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Interview with Frank Solaegui, December 1, 2004


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Narrator affiliation: Drilling Manager, Reynolds Electrical and Engineering Company (REECo)

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Solaegui, Frank. Interview, 2004 December 01. MS-00818. [Transcript]. Oral History Research Center, Special Collections and Archives, University Libraries, University of Nevada, Las Vegas. Las Vegas, Nevada.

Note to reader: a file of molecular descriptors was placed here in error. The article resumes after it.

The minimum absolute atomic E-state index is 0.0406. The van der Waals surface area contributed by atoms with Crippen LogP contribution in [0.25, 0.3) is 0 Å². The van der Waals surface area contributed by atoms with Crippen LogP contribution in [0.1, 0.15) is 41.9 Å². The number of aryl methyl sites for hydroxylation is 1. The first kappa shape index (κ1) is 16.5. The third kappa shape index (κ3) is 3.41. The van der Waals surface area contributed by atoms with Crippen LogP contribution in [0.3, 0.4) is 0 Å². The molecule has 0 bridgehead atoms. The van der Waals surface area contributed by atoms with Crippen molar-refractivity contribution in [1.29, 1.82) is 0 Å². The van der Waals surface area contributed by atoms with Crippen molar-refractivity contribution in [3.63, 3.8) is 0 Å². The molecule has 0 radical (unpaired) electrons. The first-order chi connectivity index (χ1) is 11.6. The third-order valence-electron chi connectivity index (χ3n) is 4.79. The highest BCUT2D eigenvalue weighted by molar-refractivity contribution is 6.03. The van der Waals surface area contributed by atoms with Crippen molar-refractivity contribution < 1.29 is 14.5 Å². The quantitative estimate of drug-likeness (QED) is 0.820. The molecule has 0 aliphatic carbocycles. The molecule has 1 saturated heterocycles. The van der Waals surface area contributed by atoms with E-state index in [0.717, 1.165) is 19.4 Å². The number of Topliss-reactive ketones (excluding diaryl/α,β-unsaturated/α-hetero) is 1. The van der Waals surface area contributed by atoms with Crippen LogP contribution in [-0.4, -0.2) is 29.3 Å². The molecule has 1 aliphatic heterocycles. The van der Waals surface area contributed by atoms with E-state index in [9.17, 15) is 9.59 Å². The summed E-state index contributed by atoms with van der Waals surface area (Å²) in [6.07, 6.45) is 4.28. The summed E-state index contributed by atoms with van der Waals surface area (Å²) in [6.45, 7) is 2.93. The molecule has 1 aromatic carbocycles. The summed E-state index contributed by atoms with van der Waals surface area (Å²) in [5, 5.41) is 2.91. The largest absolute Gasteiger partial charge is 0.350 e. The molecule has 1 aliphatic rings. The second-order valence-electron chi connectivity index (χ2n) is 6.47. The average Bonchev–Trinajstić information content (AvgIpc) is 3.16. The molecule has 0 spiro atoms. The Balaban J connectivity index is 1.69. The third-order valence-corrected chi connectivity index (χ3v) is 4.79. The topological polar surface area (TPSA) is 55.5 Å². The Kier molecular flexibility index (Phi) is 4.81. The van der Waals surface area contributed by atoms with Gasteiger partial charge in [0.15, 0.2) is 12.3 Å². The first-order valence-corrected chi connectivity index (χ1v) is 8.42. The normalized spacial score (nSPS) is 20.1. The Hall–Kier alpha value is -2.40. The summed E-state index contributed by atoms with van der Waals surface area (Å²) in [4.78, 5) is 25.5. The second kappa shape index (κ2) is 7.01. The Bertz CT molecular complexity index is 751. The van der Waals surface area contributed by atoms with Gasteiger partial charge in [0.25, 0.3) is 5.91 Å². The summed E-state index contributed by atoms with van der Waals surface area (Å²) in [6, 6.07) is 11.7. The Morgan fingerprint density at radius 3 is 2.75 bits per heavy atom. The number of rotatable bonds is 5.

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Nevada Test Site Oral History Project University of Nevada, Las Vegas Interview with Frank Solaegui December 1, 2004 Las Vegas, Nevada Interview Conducted By Joan Leavitt © 2007 by UNLV Libraries Oral history is a method of collecting historical information through recorded interviews conducted by an interviewer/ researcher with an interviewee/ narrator who possesses firsthand knowledge of historically significant events. The goal is to create an archive which adds relevant material to the existing historical record. Oral history recordings and transcripts are primary source material and do not represent the final, verified, or complete narrative of the events under discussion. Rather, oral history is a spoken remembrance or dialogue, reflecting the interviewee’s memories, points of view and personal opinions about events in response to the interviewer’s specific questions. Oral history interviews document each interviewee’s personal engagement with the history in question. They are unique records, reflecting the particular meaning the interviewee draws from her/ his individual life experience. Produced by: The Nevada Test Site Oral History Project Departments of History and Sociology University of Nevada, Las Vegas, 89154- 5020 Director and Editor Mary Palevsky Principal Investigators Robert Futrell, Dept. of Sociology Andrew Kirk, Dept. of History The material in the Nevada Test Site Oral History Project archive is based upon work supported by the U. S. Dept. of Energy under award number DEFG52- 03NV99203 and the U. S. Dept. of Education under award number P116Z040093. Any opinions, findings, and conclusions or recommendations expressed in these recordings and transcripts are those of project participants— oral history interviewees and/ or oral history interviewers— and do not necessarily reflect the views of the U. S. Department of Energy or the U. S. Department of Education. UNLV Nevada Test Site Oral History Project 1 Interview with Frank Solaegui December 1, 2004 Conducted by Joan Leavitt Table of Contents Introduction: born Fallon, NV ( 1921), family background ( ranching, northern NV), childhood and education in Fallon, NV 1 Goes to work in gold and silver mines as a mucker, then as truck driver and equipment operator for contractor at Naval Ammunition Depot, Hawthorne, NV 4 Enlists in U. S. Army as parachute infantryman, recounts military experience with 101st Airborne Division in Europe during World War II ( 1942- 1945) 6 Returns to work in gold and silver mines as a shaft man in Eureka, NV ( 1946) 8 Meets and marries wife ( 1950; death of wife 2004), move to Ely, NV to work for Kennecott Copper Co., family 10 Talks about battlefield commission to second lieutenant during World War II, and reasons for not making the Army a career 12 Recruited by William Flangas for work at the NTS ( 1958), impressions of the NTS and qualifications of workers ( safety issues, training), commuting, life in Mercury 15 Details of work as manager on Cannikin ( Amchitka, AK, 1970- 1971) 21 Role of women in Amchitka, AK during Cannikin 27 Travel in Alaska 29 Talks about work for DOE on mine fire in Kellogg, ID ( early 1970s) 31 Discusses work for DOE on underground safety issues at Hanford Works, WA 34 The Joint Verification Experiment ( JVE, 1988- 89) and comparison of U. S. and Soviet drilling technology 35 Development of big- hole drilling at the NTS, and effect of loss of knowledge and lack of maintenance of equipment on defense readiness 37 Talks about NTS drilling manager Larry Neese, and work on the JVE 40 Feelings about and experiences with Soviets visiting the NTS ( JVE, 1988- 1989) 44 Recounts highlights of life ( Army parachuting, working as miner), and talks about safety issues of miners and relationships with laboratories 47 Talks about most difficult times in life ( loss of wife, certain aspects of jobs), work satisfaction, talking about work with family, retirement ( 1991) 50 Recollections of co- workers at NTS 51 Thoughts on current and future usages of NTS 53 Opinion about worldwide nuclear threat, use of weapons, peaceful use of nuclear energy, Yucca Mountain project 54 Conclusion: general discussion of nuclear program at the NTS, declassification of information, and need to maintain the NTS 57 UNLV Nevada Test Site Oral History Project 1 Interview with Frank Solaegui December 1, 2004 in Las Vegas, NV Conducted by Joan Leavitt [ 00: 00: 00] Begin Track 2, Disc 1. Joan Leavitt: I am here with Frank Solaegui and I really appreciate your taking this time. This will be very valuable for us historically. Could you start off by telling us your name, just kind of pronouncing your name for us, and when and where you were born? Frank Solaegui: All right. My name is Frank J. Solaegui. I was born and raised in Fallon, Nevada. Nevada boy. OK. Yes. My father and mother were both— well, I’m the first generation of foreigners in this country. Your mother and father were immigrants? Yes. OK. Where were they from? Spain. Actually from the Basque country, you know, there are seven colonies that— so, you know, that’s my background mostly. So your mother and father, did they immigrate together? No. No. She was about sixteen years old when she migrated over here, and so was my dad. You know, I used to ask him, They didn’t want you around the house? Well, he says, you’ve got to understand that those families, there is no industry up there where those colonies are at. Colonies, you’re still talking Spain? Yes. As far as jobs, very few of them, you know. UNLV Nevada Test Site Oral History Project 2 Now they had mining there, though, didn’t they, in Spain? Oh, yes, but not in that particular area. And those jobs for the most part are maintained by family through generations, you know, father, son, and right on down the line. So when you talk about employment for strangers, it’s almost nonexistent unless there is a new technology that has come about in that particular field. Are you saying it was economically depressed and that’s the reason they migrated? Well, there was no work. OK. And he was able to come to the United States; this would’ve been around the turn of the century? Yes, early part of this century. I believe it was 1916 when my mother came over and about 1915 when my dad came over. They were sponsored by a family that owned large ranches out of Elko, Nevada. At that time any recommendations that this family made as far as foreigners coming over was accepted immediately. That’s how they came over. How did they meet this foreigner from Fallon? Did they ever tell you? In Elko where this individual was at there were a number of people that knew of this person, this family that was sponsoring. What was the name of this family, do you remember? I’ve heard it but I keep forgetting. That’s OK. If it comes— I was just curious. But you see when they made an application to come over, they had to have a sponsor. And when this gentleman’s name was placed as the sponsor, there was never any question, there was never any problems that resulted from anyone that they sponsored. Well, this family owned a large part of a valley. I could tell you where— out of Jack Creek, Nevada. My dad went to work on the UNLV Nevada Test Site Oral History Project 3 ranch for, oh, a year or two. My mother worked there in the— they had a boarding and a rooming [ 00: 05: 00] [ house], two- story large building. So what did your father do on this ranch? Whatever was needed. Kind of a ranch hand? Yes, as a ranch hand. OK. And your mother worked in the cooking? Yes, maintaining the rooms and what have you where people stayed. Now they weren’t married at this time, though. No. But that’s where they met. Yes. So anyway, that’s where the acquaintanceship started. At a later time, possibly at, well, I’d say 1917, is when they married. They moved out of there to Golconda, Nevada where my mother and an uncle’s wife managed a rooming and boarding house. That was a large railroad town at that time. That was Golconda. Where is Golconda? Golconda is between Elko and Battle Mountain [ Battle Mountain and Winnemucca]. But at that time it was, I’ve got to say, quite a large town. It was the center point for shipping of cattle. We’re talking about days before trucks. The stock would be driven into the corrals which the railroad had, and they would be shipped from there. There were a lot of ranches up there in northern Nevada? UNLV Nevada Test Site Oral History Project 4 There still is. But they’re not as large nor operated in the same manner as they did then. So anyway, to make a long story short, that’s where the family started out. My oldest brother was born there in Golconda. In Golconda. And where were you born? Fallon. And what year was that? What year and date was that? Well, in 1921. Nineteen twenty- one. Month and date. What is it? January 26, 1921. January 26. You’re going to have a birthday soon. And is that where you grew up, in Fallon? Well, I say I grew up and went to school there. When I got out of school I left there because other than working on a ranch, there was nothing in Fallon for the young people to do. So they were all leaving, migrating to different places. And I went to work in a mine. You know, I tell people—[ they say], Boy, you must’ve made a lot of money. I say, Let me tell you something about the pay scales. You were very, very lucky to receive that because of the people that were looking for work. Well, this was during the Depression, wasn’t it? Oh, yes. And mining was the main place where there was any work at all. Correct. So anyway, they used to always say, Four dollars a day for muckers and five dollars for miners. And what’d you start out with? Mucker. You started out doing mucking. UNLV Nevada Test Site Oral History Project 5 That’s where you do the shoveling. Is that shoveling whatever—? It’s rock. In the mine that’s all there is. And in that position you learned the other things that are related, such as drilling and handling explosives, loading these rounds after they’re drilled to break the rock and what have you. What kind of mines did you work in? Gold and silver mines. But anyway, I always get back at that four dollars a day. They say, Well, what the devil could you do? I says, You could do as much with that four dollars as you can with a fifty- dollar bill today. I remember my mom and dad said their rent was twenty- five dollars a month, and that was in 1935. Oh, yes. [ 00: 10: 00] How long did you work in that mine? Well, in that mine I worked about three years after I got out of school. I went to work for a contractor out of Hawthorne, Nevada. It was the Naval Ammunition Depot for storage. There were two contractors there and of course this was at a point in time when— I’m sure you’re familiar with the term “ cost plus.” Tell me what it means. It means whatever the contractor pays or it costs him to operate is reimbursed by government. So anyway, I went to work there and I actually liked the work very much. They were doing different types of work. They were constructing a dam up in the canyon out of the town site nearby several miles to provide the water for the depot. Prior to that, that water was supplied by water wells. UNLV Nevada Test Site Oral History Project 6 So I went to work for this contractor. My employment in the mines did not relate to operating equipment or what have you. And they were very good. First [ they said], Hey, how would you like to learn how to drive these large trucks? Oh, so they were giving you opportunities. Oh, yes. Doing more than mucking. Yes. That mucking was behind me. You didn’t like that very well. You wanted to learn some other things and go on. Oh, yes. So anyway, I worked there as a truck driver and an equipment operator. So you got to actually do work on mining equipment, is that what you’re saying? No, this was construction equipment. OK, construction equipment at this point. And I went to the service from there. Now which branch? I was in the parachute infantry. And was that at the beginning of the war [ World War II]? It was 1942. As long as you had good health, physically in good shape, you could get into the paratroops, which paid fifty dollars more a month than regular infantry. That’s how I got into the paratroops. Is that the reason why you went into it, because there was more money? Initially yes, but I really liked it. That���s a lot of jumping out of airplanes. So you spent the war jumping out of airplanes, is that what you did? Yes. So that’s life. UNLV Nevada Test Site Oral History Project 7 Are there any experiences that kind of stand out in your mind of that time, 1942 to— was it to the end of the war, till 1945? That is. Now was it in Europe that you were or was it in—? In Europe. Which battles were you in? Well, I was in the invasion of Normandy, and Holland. Then there were, I’d say, other battles that we did not jump, you follow me? And after about three years of that I wound up— well, it was 1944. I thought I would like to go into the service. Just with a snap of the fingers, you know. To make it a career? [ 00: 15: 00] Yes. Well, to make it a career but at a later time I changed my mind, which was bad because there were officers in this organization that I was in, the 101st Airborne Division— they were building up other divisions, you know— that would tell me, you ought to think about getting into the military on a permanent basis. You know, you’re a young man. When you’re about in your late thirties, you’ll be qualified and eligible for retirement, and you can either stay or seek other work and still get a retirement paycheck. So there were things that encouraged you a little bit to think about this. Well, during all of this thinking and what have you, along comes World War II. It stopped all of that. Oh, you were thinking about that before World War II? Oh, yes. OK, so you were thinking about making it a career before the war came. I was, yes. UNLV Nevada Test Site Oral History Project 8 Oh. OK, that makes it clear, because it sounded like you were thinking about it after you had been in. OK, so World War II comes along and you changed your mind about making it a career, is that right? I was drafted, so they made my mind up for me. And I was in the service four- and- a- half years. When I got out of the service, I had sort of changed the thoughts of what I’d like to pursue in life, not really knowing what in the devil I wanted to pursue, you know? You’re kind of confused because you’re getting into a different world. Yes, going back to the normal and what is normal. So anyway, after leaving there, after I got out of the service, going back, I was just driving through a town where I had met this individual that I worked with at Hawthorne and he says, Hey, you looking for a job? And I says, I haven’t learned to eat or what have you yet without having one. Boy, he says, I’ll tell you what. You just follow me. He was a supply man, warehouse and supply, for a mine that was about twenty- five miles out of Eureka, Nevada. So that’s where I went to work. I worked there for about— well, until September. There was a company that was sinking a shaft just on the outside of Eureka, Nevada and they were looking for shaft men. Now was this also gold and silver mines? Yes. OK. And a shaft man, is that something that all of the gold and silver mines do? No. There’s different phases of mining operations associated with gold and silver mining. First, there’s the drilling and locating, and then driving tunnels or shafts to where the ore bodies are at. You’d have to do that with any metal or mineral that you’re pursuing. UNLV Nevada Test Site Oral History Project 9 So now you had an opportunity to do shaft work. Yes. And that paid— well, I’ll tell you what it paid. The mine that I was working at paid seven dollars a day. Well, that’s getting better. Oh, yes. Now how much was the mine you went to, then? It was twelve dollars a day. Now this was right after World War II. Yes. So you’re talking 1946? Six, right. OK, twelve dollars a day. OK. That was a lot of money then. And that was shaft work. Yes. Now is shaft work a little more dangerous? Is that the reason why it would be more? Well, it is in a way but it’s a little harder than actual mining because you don’t have the [ 00: 20: 00] convenience of all the equipment that you have driving tunnels. So is it more drilling equipment? Doing shafts, is that using more drilling equipment? No, not necessarily drilling. You need drilling equipment to break the rock. You drill the holes with blasting. And of course then the material has got to be taken out. They had their own mucker which had a clan that operated it, a clan that loaded buckets. So that is how things got started. I also met my wife in that particular town. UNLV Nevada Test Site Oral History Project 10 What name was the town? Eureka, Nevada. Was her father a miner? Yes. Prior to that they had been ranchers, but intermittently he’d work in the mines. Ranches paid a dollar a day, you know. So you got married in Eureka, Nevada? No. You just met her in Eureka, Nevada. Right. And in 1950 we were married. Six months after our golden wedding anniversary she passed away. That’s my life story. Life has never really been the same since she passed away. And I believe that anyone that is married that long goes through this same thing, you know. You see these things, the manner in which they’re done and how people respond to certain things, you know, from your marriage, but everybody doesn’t live the same. So anyway, as a matter of fact the year she passed away, well, it would be just a little over four years ago, which is to me surprising and yet something I haven’t figured out to this day, we all had Thanksgiving dinner. She was there joking with all of the guys that were there. She had a physical exam scheduled the following day at the hospital. Well, she never did, you know, five days later she had passed away. It was fast. Really fast. Yes. Well, she’d had a physical several months prior to this and it was not detected. She had cancer of the kidney. That’s what she passed away from. Oh, and that is really fast. UNLV Nevada Test Site Oral History Project 11 Five days, you know. Well, in a way it was better that it occurred that way than laying in the bed for months. And you did have Thanksgiving together. Yeah. So you began your life in 1950 with her. That’s a good love story right there. Golden anniversaries. That’s very special. That’s a special— Let’s see. So you were working in 1950 and this is in— where was it again that you were? Getting back to your story. Eureka, Nevada. And how long did you stay in Eureka? A short time after we were married, we moved to Ely because of a better job. Oh. Even better than fourteen dollars a day? Or was that the fourteen dollars a day? The company was real good. That was Kennecott [ Copper] that I went to work for. And anyway, [ 00: 25: 00] I liked it better. And my wife liked it better. So that’s where our family was started. And you have one son. Do you have more children? We had tough luck with a family. We had one boy that passed away, oh, thirty, forty hours after birth. And then we had a boy that had cerebral palsy, and he lived until he was sixteen, but he never passed away from anything related to cerebral palsy. But anyway, that’s his— his picture was there. So you had three sons, then, is that right? Correct. Janie Solaegui: Two sons. And a daughter. We didn’t get to the daughter. You have a daughter. Where is she? UNLV Nevada Test Site Oral History Project 12 Frank Solaegui: They’re all passed away except my son that she is married to [ referring to daughter- in- law, Janie Solaegui] that lives here. This is their own home. Oh, the daughter also passed away. All the children other than my son that works at the [ Nevada] test site. Oh, Danny [ son Daniel] works at the test site? Yes. Oh, OK. Donna Neese had said that you and the Neeses share a cousin or a grandson, or what was it? A grandson or a nephew or— anyway, there seemed to be some connection with the Neeses. She told me about your son. He’s worked at the test site now twenty- four years. He works there now. He has a good job, which I am grateful for. So that’s life. OK. Now I heard that you had— and this is actually getting back to World War II- that during World War II there was some things that you were kind of a hero about. Would you mind talking about that? Well, anything that you live through, there’s things that you have to do that’s either a matter of continued life or immediate death. But I was battlefield- commissioned. What rank were you commissioned to? Second lieutenant. Oh, you were? Yes, from a sergeant to a second lieutenant. See, everything at that time in my life, as in many others, was depending upon the money that these positions made. And there were officers that were in the companies that I was in and what have you that kept telling me, Solaegui, you ought to make this a profession and put in the twenty years. Do you wish you had, in a way? UNLV Nevada Test Site Oral History Project 13 Yes, yes, because I could still have done a lot of things after thirty- five, thirty- eight. This would be another lifestyle, you know. That pension would have been nice. Oh, yes. And you kind of enjoyed the work, too, didn’t you? Oh, yes. But your life took a different detour. So you were battlefield- commissioned. That must’ve been actually really during a difficult time, then. Yes. It resulted from the officers in the company that I was in, all but one of them had been [ 00: 30: 00] killed, so I was performing as an officer for about six months until the division manager says, Hey, we’ve got to stop this. We’re going to hang a second louie [ second lieutenant] on you. And I says, Does that change the pay? He says, Oh, yes. Was it up or down? Oh, it was up. Now how did you feel about officers? Some noncommissioned people don’t like officers at all. Right. Right. They wouldn’t be caught dead being an officer. Well, let me tell you, you raised an interesting question there. There are people who are both enlisted people, noncommissioned, and commissioned officers that have a dislike [ for the] way of life. I really like it myself, you know. That’s why after, oh, I’d say after six, eight years in the service and people would say you know, You ought to think seriously about the regular Army. See, by that time I had increased my rate to a first lieutenant, you know, and an UNLV Nevada Test Site Oral History Project 14 increase in pay and responsibility. I often think about it and I thought boy, you know, what in the heck would I do? And really there were parts of the military that I disliked. Did you? What parts? It was some of the direction that you got from much more senior officers. The problems come about that if you raise some question about that decision, you get a little stamp put on you, you know, he’s a troublemaker. Insubordination? Yes. Are you saying that they’re not open to suggestions? Right. And so there is no creativity. Right. It’s gone. And what did you think about that? Well, life goes on, that’s just the way it happens to be in that particular area. There were parts of the military that I really liked and when we talked about this other officers would say you know, you’re qualified and you ought to think seriously about going to Germany to one of the U. S. bases there and boy, that will be a citizen’s pension. Your responsibility is considerably less and it’s continuous. And this was after World War II when they were rebuilding Germany? Yes. Oh. “ A citizen’s pension.” What does that mean? Well, you’re paid by the military and you pursue another job in civilian life out of the military. But you said no. UNLV Nevada Test Site Oral History Project 15 Well, I tell you what, I often thought that was a bum decision on my part because I could have put in the rest of the years to fill out my twenty years, which would’ve required about, oh, eleven or twelve more years in the service. Oh, you had been in the service already for nine years? Yes. You were halfway there. You see, because overseas is two- to- one, you know, and anyway I thought about it and I said, [ 00: 35: 00] what the hell do I want to stay in the military for, you know, and get up and shine your shoes and put on your necktie? I often have thought about it. My sense of values was really off kilter. Well, maybe there was something else that you were supposed to do, because the test site has kind of a military mindset with some of the procedures and things that they do. So anyway, after I got out of the military I [ was] back again mining. And then I came to the test site. Now you knew Bill Flangas somewhere else. Is he the one that got you to come to the test site? He mentioned that, yes. I had a job in South America that I was preparing to get the family ready to go over there. You already had a job offer? Yes. And this particular day I happened to go over to Ely, Nevada. That was Bill Flangas’s birthplace and home. And he says, Hey, he says, you know, I’ve been down at test site now for about a week and boy, they could sure use you down there, and all you’ve got to do is just get down there and say you want to go to work in the underground, which I did, and thirty- three years later— Now did you say, How much do they pay? UNLV Nevada Test Site Oral History Project 16 Oh, I knew. You knew they paid well. Well. Yes. Their reputation had— Yes, it gets around pretty good. So you came down. Were you planning on staying for a long time or was this supposed to be for a short time? Not too much planning other than the fact that it was a job and a pretty good one until something better come along. Do you remember your first impressions of the test site and its work? Oh, yes. What were they? I tell you what, I’ve never seen anything quite like this because it was a place where there were people from all over the United States, and it seemed to be that the assignments to most of the people was not really in the area where they should be assigned. And this was a part of the problem in the underground. They were starting to do underground tunnel work. Now this was 1958? No, no. Which year was that? I want to say 19— Was it the Rainier event that you were preparing for? I went to the test site just after the Rainier event. UNLV Nevada Test Site Oral History Project 17 OK. Because I do have a list of the tests, if that would be helpful. Now I can get that out. Let me do that. I believe you’re right, though, in 1958 in June. I went to work at the test site June 30, 1958. OK, June 30, it looks like— well, I don’t know if this is helpful to you at all. We’re looking around June 30 here [ showing list] and we’re looking at Operation Hardtack and of course this just tells— this is in the islands here. Most of those were the islands. So you said it was after Rainier. So did you do work on Rainier? No. OK, you weren’t doing any of that. OK, we’ve got the underground right there, ’ 57. When I went to the test site there were two other tunnels that they were just starting, long ones. So they were just starting to dig out the tunnels, then? Yes. [ 00: 40: 00] Which tunnel were you in? E Tunnel was the first one that I went into, which later on, you know, grew by additions. It was in fourteen hundred feet. The problem with that tunnel and also with B Tunnel, which was the other tunnel, is that they did not have qualified miners. You see, the work at the test site underground was still somewhat new. You have any idea why they hadn’t thought about using miners before? Was there a scarcity of miners? No. No, the location of the jobs and still being somewhat new, they didn’t have any idea how long these jobs might last. UNLV Nevada Test Site Oral History Project 18 Well, was there any union- type expectations that miners did some things and construction workers did other things? Was there any kind of a division at that time or was it more loose, more general? Well, I’d like to say yes, but no, the unions got started in there quite early. The miners did the mining and the equipment operators operated the equipment and truck drivers [ drove] the trucks. Then why were construction workers doing mining? They called themselves miners? Well, they’re called construction workers but they’re within the miners’ union. OK. Were these some of the people that you said shouldn’t have been doing what they were doing? There were quite a few, and there were people that were strangers to both mining and the particular area. They were job- hunting. And at that particular time, if someone said I’d like to go work at the test site as a miner, you went to work. They let you. So it sounded like they needed men. They needed manpower. If you were willing to drive it, you were a warm body and they’d give you a chance? Right. But that was bad because there were people that came to work there in assigned jobs they had no knowledge of and the work, the job, reflected it, you see. Now especially the building of the tunnels, was that right? Yes. I know Bill Flangas had said that when he walked into the tunnel it scared him. It scared him because it was an accident— Did he say why? Well, maybe you can describe it better because he said why but I didn’t really understand it, but it sounded like it was shoring up of the tunnel in some way. UNLV Nevada Test Site Oral History Project 19 All tunnels in mines and other areas have a semicircular back, and the walls are straight. There’s a reason for that, is because of the weight to prevent the larger sloughing, you follow me, of rock and what have you. And any time that there is any possibility of something sloughing, steel sets are used. At the test site, for example, when I went there the main tunnel was in fourteen hundred feet. It was an eighteen- foot- wide tunnel with a flat back. And you had expected it to be curved. Oh, yes, but I’ll have to tell you about that. The tunnel superintendent whose name was [ Donald] MacGregor, I told him, I said, Someone’s going to get killed in here because of [ 00: 45: 00] that flat back. There are large slabs that form from the small fractures in the rock. Well anyway, he looked at me as if to say, You think you know everything. But about four or five days later there was a man that was killed there. Well, certainly that requires a big discussion and the reason for that and what the problem was. Immediately they went to rounding the backs and using steel sets instead of flat, straight timber. Now was this before or after you were hired? This was after I was hired. After you were hired. So they knew you knew what you were talking about. Were you able to train the construction workers or did you just mostly replace them? Well, you train and replace as they’re available. Because that was bad. There were people there that this was their first time underground, and assigned jobs they had never done, you see. And that happened and existed with both tunnels, both B and E. You’d see these things and yet in my position you can’t really do anything about them. You can’t make company policy because of the need at that time of miners. They had ads in the papers to the outlying communities and they would see that hey, there’s a mining job over there. UNLV Nevada Test Site Oral History Project 20 All they saw was a job. Yes. [ As in] I can learn anything. I’m a fast learner. Right. So you saw mining [ as] a learning curve of how to do underground testing, then, with those tunnels. What were some of the first tests that you saw? [ It] was in E Tunnel. It was right after an event they called Rainier, and of course there’s much discussion about the tunnel sections going in to where the first experiments were, you know. I’m telling you about these flat backs, and there was a change that was coming about very quickly. Well, it sounds like they did have safety concerns once it was brought to their attention and they couldn’t ignore it. Well, not only that,